Reacting to Gay’s appointment, Ruth Simmons, president of Prairie View A&M University and president emerita of Brown University, said, “In selecting Claudine Gay as the next president, Harvard’s governing boards have demonstrated a commitment to ensuring that Harvard remains not only the preeminent university in the world but also the university that leads with increasing relevance to the world today.
“Claudine has shown throughout her exceptional career a deep commitment to academic excellence, unerring support for innovation, and consistent leadership in promoting fairness and broad access to educational opportunity,” continued Simmons. “She will be an inclusive leader who deftly and respectfully mediates different perspectives, setting a needed example for the University and the nation. She possesses the character, values, and know-how to lead Harvard to a new level of excellence in the coming years.”
As dean of FAS, Gay has advanced an ambitious agenda of academic priorities, with a focus on bringing resources from across disciplines to bear on issues of public consequence. Working with the faculty, she has sought to identify new areas of teaching and scholarship and supported work that crosses academic disciplines to tackle important challenges.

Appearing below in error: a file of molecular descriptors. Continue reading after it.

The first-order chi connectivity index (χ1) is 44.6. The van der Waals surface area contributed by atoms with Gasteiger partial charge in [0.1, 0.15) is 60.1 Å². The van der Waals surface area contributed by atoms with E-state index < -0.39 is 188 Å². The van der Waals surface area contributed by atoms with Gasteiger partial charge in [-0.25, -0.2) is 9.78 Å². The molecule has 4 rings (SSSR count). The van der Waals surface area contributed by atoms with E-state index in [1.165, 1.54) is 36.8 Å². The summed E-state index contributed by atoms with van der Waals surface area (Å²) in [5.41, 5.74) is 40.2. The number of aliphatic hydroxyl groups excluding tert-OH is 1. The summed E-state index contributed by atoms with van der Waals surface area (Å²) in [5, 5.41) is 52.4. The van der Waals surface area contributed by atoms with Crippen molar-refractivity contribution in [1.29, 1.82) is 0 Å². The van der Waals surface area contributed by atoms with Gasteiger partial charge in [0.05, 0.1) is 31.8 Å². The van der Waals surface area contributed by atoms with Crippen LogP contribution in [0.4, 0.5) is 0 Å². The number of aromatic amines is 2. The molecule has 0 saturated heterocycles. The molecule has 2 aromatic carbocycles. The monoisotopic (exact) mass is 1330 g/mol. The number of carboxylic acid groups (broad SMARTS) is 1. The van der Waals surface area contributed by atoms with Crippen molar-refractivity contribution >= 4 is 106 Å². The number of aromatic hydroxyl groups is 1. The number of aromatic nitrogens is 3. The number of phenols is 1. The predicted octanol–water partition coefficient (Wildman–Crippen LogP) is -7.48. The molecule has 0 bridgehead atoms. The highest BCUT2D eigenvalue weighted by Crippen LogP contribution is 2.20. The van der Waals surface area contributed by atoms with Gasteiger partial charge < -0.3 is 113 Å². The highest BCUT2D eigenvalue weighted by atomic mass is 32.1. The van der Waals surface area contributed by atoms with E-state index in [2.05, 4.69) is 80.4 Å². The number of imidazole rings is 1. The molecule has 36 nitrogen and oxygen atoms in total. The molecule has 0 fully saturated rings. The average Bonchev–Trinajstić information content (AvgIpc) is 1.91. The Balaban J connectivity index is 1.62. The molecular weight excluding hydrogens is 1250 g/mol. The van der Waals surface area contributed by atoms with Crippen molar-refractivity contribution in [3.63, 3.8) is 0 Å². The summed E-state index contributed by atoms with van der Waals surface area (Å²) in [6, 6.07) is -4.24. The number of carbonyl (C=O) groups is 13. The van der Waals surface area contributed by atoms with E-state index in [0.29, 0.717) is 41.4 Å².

Under her leadership of FAS, Harvard in 2021 launched one of the world’s first Ph.D. programs in quantum science and engineering and began work on a state-of-the-art facility for the Harvard quantum community designed to integrate the educational, research, and translational aspects of the emerging field. She has also worked to create new pathways and lower barriers to working across disciplines. In 2019, FAS announced plans to hire new faculty and strengthen multidisciplinary scholarship and teaching in the broad domain of ethnicity, indigeneity, and migration. More recently, FAS and the Harvard John A. Paulson School of Engineering and Applied Sciences have launched cluster searches for new faculty focused on aspects of climate change, as part of the University’s larger plans to build strength in that area across its Schools. Announcing the search, Gay noted that “fighting the climate crisis requires engagement by the full breadth of academic disciplines.” She has also played a key role in major fundraising initiatives for undergraduate financial aid and in such diverse academic areas as quantum science, economics, Asian American studies, and the arts.